words and photos by Melissa McMasters
Today we’re looking at some tiny jumping insects: the leafhoppers. Despite the name, they’re not closely related to grasshoppers–the main distinctions are size (leafhoppers are only a few centimeters long) and the way their mouths work. Grasshoppers bite and chew, tearing holes in the plants they eat; leafhoppers pierce and suck the sap from plants. Think of them as mosquitoes that bite leaves instead of people!
The comparison to mosquitoes holds true in another way: in large numbers, leafhoppers can be considered pests, partially because they can spread diseases from one plant to another. It’s unlikely that you’ll have so many in your garden that you’ll experience serious problems, but keeping the beds weeded (and sometimes giving hardy plants a good solid spray with the water hose to shake hoppers off) are some easy techniques to keep them from getting too established.
In a balanced ecosystem, leafhoppers are well-controlled by spiders, lacewings, and lady beetles, which means you can appreciate them for their bright colors and intricate patterns. Now is a great time of year to look closely at plants to see which hoppers are clinging to the surface.
One of the most common summer insects you’ll see in Overton Park is the versute sharpshooter. The name “sharpshooter” refers to the way these bugs spray tiny droplets from their bodies. Because they feed on sap, which is nutrient-poor, they have to filter a lot of liquid through their systems in order to extract what they need. The water and carbohydrates are then expelled as a sticky spray, which is helped in its flight by tiny hairs on the insect’s rear (look closely and you can see them in this photo). It’s somewhat alarming the first time you see it, but you’re not being attacked–at least not in a way that will hurt you! (Maybe try not to stand so close that it gets in your eyes, though…)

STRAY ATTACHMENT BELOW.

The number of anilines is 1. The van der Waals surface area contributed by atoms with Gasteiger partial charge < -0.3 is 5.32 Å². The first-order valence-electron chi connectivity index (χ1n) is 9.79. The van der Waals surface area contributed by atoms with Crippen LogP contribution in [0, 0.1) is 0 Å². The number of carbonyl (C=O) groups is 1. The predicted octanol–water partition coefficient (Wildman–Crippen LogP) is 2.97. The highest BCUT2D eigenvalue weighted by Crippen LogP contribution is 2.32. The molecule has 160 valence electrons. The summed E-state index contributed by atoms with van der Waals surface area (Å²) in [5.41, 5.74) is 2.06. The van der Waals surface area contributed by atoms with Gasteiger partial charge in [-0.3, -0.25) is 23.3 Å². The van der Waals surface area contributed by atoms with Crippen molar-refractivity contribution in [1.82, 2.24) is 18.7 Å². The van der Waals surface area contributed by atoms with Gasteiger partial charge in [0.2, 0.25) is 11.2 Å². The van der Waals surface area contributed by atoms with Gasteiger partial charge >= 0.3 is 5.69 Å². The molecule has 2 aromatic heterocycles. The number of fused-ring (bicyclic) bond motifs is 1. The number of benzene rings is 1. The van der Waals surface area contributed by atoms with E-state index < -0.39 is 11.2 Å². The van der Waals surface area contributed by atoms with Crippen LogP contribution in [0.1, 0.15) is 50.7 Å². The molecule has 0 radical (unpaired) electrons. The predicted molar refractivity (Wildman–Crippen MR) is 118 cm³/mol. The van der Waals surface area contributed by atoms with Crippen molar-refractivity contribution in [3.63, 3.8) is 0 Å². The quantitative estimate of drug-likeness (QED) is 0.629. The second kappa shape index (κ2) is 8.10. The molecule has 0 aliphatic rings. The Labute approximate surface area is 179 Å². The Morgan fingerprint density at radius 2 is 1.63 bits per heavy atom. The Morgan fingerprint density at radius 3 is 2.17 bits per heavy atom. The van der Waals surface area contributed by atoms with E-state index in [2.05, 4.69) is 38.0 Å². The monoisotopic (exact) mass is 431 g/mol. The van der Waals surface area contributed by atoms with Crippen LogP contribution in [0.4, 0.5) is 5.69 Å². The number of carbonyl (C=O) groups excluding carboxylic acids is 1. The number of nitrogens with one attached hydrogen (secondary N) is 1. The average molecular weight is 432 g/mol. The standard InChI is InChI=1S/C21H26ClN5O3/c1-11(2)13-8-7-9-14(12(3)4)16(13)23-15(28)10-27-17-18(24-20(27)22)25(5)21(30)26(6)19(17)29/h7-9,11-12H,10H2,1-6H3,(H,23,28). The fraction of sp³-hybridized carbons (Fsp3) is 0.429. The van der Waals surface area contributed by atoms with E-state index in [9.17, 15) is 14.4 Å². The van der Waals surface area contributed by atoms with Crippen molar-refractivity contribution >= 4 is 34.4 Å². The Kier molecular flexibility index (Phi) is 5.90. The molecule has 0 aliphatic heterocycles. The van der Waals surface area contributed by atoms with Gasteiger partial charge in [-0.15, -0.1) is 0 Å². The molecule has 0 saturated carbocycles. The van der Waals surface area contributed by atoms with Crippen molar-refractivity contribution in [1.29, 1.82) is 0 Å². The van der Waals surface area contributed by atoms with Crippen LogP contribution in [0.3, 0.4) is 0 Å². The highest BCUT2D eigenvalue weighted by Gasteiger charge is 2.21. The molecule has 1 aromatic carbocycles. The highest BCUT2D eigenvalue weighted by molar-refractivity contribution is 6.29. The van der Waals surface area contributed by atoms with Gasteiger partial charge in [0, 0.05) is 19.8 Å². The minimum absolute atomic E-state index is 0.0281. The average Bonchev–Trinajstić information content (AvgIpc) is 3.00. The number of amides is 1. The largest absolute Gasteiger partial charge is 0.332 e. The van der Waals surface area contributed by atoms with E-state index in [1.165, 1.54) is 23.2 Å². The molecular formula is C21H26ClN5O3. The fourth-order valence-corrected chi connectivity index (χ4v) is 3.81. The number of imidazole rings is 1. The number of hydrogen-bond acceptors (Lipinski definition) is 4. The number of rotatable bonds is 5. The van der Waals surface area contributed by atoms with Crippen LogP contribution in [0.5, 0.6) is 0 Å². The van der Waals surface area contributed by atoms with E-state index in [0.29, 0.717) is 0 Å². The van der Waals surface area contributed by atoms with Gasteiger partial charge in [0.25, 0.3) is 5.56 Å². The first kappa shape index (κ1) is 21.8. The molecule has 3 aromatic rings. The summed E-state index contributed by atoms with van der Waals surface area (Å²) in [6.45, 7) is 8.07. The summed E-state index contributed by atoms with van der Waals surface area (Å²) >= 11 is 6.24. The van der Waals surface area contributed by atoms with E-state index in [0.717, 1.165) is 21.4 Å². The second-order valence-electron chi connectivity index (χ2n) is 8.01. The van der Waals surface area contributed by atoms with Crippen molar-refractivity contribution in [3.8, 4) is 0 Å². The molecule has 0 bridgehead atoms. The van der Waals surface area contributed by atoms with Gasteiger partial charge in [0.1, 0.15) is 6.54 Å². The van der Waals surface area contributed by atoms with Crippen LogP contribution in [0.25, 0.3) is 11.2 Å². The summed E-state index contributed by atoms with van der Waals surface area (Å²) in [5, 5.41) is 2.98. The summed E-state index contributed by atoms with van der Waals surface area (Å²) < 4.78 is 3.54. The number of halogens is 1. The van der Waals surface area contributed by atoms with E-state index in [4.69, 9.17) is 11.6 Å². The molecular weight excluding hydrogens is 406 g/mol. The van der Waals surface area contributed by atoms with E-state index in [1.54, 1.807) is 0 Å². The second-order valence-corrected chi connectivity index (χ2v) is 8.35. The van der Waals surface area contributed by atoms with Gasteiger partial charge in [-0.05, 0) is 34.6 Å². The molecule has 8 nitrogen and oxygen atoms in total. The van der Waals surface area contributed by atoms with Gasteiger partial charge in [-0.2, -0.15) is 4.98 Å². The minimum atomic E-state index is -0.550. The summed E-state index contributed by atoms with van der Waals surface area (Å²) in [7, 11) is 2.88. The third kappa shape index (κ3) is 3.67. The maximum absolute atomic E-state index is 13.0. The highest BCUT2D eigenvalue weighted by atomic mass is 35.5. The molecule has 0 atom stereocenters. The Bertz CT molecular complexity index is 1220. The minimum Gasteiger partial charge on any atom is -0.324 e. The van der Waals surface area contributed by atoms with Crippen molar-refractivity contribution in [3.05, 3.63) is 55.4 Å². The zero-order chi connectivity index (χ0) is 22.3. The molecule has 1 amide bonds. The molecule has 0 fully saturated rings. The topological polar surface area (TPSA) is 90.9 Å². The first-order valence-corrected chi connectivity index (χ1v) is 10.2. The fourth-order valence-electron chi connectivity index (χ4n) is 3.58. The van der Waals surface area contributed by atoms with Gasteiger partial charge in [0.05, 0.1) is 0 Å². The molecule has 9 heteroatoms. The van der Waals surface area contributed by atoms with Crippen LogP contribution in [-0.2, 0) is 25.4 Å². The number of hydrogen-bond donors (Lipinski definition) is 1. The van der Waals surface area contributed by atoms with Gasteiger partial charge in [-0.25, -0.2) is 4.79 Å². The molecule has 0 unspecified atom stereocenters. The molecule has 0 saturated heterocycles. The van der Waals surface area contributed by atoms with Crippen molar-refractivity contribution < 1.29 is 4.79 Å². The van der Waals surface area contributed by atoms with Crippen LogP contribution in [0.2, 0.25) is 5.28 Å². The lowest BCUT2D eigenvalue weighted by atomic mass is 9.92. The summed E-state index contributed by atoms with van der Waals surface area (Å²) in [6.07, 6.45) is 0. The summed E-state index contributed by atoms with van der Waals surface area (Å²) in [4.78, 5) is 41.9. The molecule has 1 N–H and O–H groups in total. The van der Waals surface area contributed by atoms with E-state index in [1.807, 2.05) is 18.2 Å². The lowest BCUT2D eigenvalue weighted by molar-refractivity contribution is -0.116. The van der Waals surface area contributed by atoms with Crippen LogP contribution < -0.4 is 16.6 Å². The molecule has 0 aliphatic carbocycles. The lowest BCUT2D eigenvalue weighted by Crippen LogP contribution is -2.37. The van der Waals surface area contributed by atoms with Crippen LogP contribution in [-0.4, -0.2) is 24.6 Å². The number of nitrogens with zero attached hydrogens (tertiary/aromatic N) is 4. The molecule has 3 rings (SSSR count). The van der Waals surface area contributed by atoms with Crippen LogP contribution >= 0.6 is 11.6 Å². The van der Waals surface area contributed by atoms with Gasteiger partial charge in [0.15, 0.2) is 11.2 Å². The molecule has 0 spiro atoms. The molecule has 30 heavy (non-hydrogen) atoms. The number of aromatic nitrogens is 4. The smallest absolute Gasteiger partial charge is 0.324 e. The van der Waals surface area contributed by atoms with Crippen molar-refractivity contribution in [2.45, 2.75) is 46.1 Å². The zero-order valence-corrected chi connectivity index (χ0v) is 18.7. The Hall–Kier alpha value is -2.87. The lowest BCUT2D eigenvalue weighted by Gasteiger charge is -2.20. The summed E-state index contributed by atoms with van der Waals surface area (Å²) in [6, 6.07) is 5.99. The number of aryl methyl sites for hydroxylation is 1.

A close relative of the previous insect is the red-banded leafhopper, also known as the candy-striped leafhopper. This one is also quite common in the park.
The broad-headed sharpshooter is a bit larger than the previous two, so it’s easier to study–if you can get it to stay still! This insect is a very quick jumper. But my favorite thing about it is the way it skitters sideways like a crab, an ability shared by other leafhoppers. Sometimes, if a sharpshooter is perched on one side of a leaf and you approach it with a finger, it will skitter to the backside of the leaf without ever appearing to lift its feet. If you continue to move your finger to where the bug is, it will sometimes go back and forth in what looks like a dance. (I recommend you try this only after making sure it’s not sitting on poison ivy!)
The speckled sharpshooter is part of the same tribe as the broad-headed sharpshooter and exhibits similar behavior. I think its body looks somewhat like a star field.
Here’s a sharpshooter, Tylozygus bifidus, about which I can find almost no information, but I think it’s beautiful so I’m including it!
The yellow-striped leafhopper is a highly-contrasting black and yellow in the eastern part of the U.S., with the black becoming reddish further west.
Because one of its host plants is the invasive Chinese privet, it’s fitting that the privet leafhopper is known for being a pest in the United States. Native to Europe, this hopper is a source of serious disease in plants in the Rose family (including fruit trees like apples and cherries).
Finally, here’s a hopper I see throughout the summer on the edges of the park’s golf course. A highly variable species, the coppery leafhopper ranges from purplish and grayish to, well, coppery. Females always have pale bands on their wings, while males do not, which is why I feel safe in saying these are both females.
Want to see a sharpshooter in action? Here’s a short video from Science Magazine that I’m confident is more than you ever wanted to know about a bug’s rear end.